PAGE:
Australia:- A young woman in Australia was found to have tapeworm larvae lurking in her brain, a very unusual diagnosis considering she had no risk factors for the condition. It’s believed to be the first “locally acquired” case of the disease in Australia, that is, in someone who hadn’t traveled out of the country. The 25-year-old woman went to the hospital after experiencing headaches for a week. She was no stranger to headaches, she had experienced migraines with visual “auras” on a regular basis since the age of 18. But her latest headache seemed different. It didn’t go away when she took painkillers, which usually cured her headaches. And her visual symptoms were more severe, with her vision becoming blurry at times. An MRI of her head revealed a single brain lesion, which doctors suspected was either a brain abscess or tumor. But when doctors performed brain surgery to remove the lesion, they got a surprise. The lesion was really a cyst, and it wasn’t made of human tissue. Further tests revealed that the cyst contained tapeworm larvae.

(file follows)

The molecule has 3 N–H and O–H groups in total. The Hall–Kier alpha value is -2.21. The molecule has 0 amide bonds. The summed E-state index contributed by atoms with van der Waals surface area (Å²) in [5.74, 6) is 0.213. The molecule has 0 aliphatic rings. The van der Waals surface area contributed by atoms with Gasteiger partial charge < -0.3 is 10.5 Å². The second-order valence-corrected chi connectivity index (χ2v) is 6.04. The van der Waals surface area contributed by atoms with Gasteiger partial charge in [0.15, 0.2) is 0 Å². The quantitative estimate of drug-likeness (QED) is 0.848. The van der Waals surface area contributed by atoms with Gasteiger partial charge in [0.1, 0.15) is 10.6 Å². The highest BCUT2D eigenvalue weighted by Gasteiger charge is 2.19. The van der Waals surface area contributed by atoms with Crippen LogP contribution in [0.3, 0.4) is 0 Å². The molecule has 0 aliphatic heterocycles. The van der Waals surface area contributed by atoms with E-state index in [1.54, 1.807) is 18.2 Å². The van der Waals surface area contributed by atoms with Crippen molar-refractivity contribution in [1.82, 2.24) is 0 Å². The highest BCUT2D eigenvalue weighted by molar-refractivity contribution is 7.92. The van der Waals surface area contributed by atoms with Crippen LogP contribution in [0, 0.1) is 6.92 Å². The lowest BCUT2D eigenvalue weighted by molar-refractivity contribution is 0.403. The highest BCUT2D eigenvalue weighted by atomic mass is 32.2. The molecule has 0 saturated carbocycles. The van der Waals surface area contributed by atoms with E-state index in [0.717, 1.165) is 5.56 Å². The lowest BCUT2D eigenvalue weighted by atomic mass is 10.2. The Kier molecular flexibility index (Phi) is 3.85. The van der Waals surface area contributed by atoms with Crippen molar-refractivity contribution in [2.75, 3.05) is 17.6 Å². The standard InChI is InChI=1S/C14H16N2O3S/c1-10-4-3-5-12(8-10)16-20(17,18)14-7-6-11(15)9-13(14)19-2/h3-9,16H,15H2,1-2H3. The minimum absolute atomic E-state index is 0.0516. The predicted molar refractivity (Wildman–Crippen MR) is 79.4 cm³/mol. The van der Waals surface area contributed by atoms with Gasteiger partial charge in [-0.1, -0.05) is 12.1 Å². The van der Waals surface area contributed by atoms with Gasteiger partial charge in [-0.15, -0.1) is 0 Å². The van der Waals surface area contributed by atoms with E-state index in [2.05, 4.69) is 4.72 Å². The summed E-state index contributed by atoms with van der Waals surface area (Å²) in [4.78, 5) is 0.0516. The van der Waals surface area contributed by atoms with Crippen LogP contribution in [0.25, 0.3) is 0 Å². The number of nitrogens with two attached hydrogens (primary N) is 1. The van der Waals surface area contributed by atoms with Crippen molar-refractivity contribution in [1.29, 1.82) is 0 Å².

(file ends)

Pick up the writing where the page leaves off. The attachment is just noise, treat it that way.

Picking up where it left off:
The woman was diagnosed with neurocysticercosis, a parasitic disease that occurs when a person ingests microscopic eggs from a pork tapeworm. When the eggs hatch, the larvae can travel throughout the body, including the brain, muscles, skin, and eyes, where they form cysts. After the cyst was removed, the woman did not need further treatment for the infection. Exactly how the Australian woman caught the disease is a mystery. She was born in Australia and had never traveled overseas. However, people can catch neurocysticercosis from close contact with a person who is infected with the pork tapeworm. However, the woman did not report having a previous or current contact from an endemic area.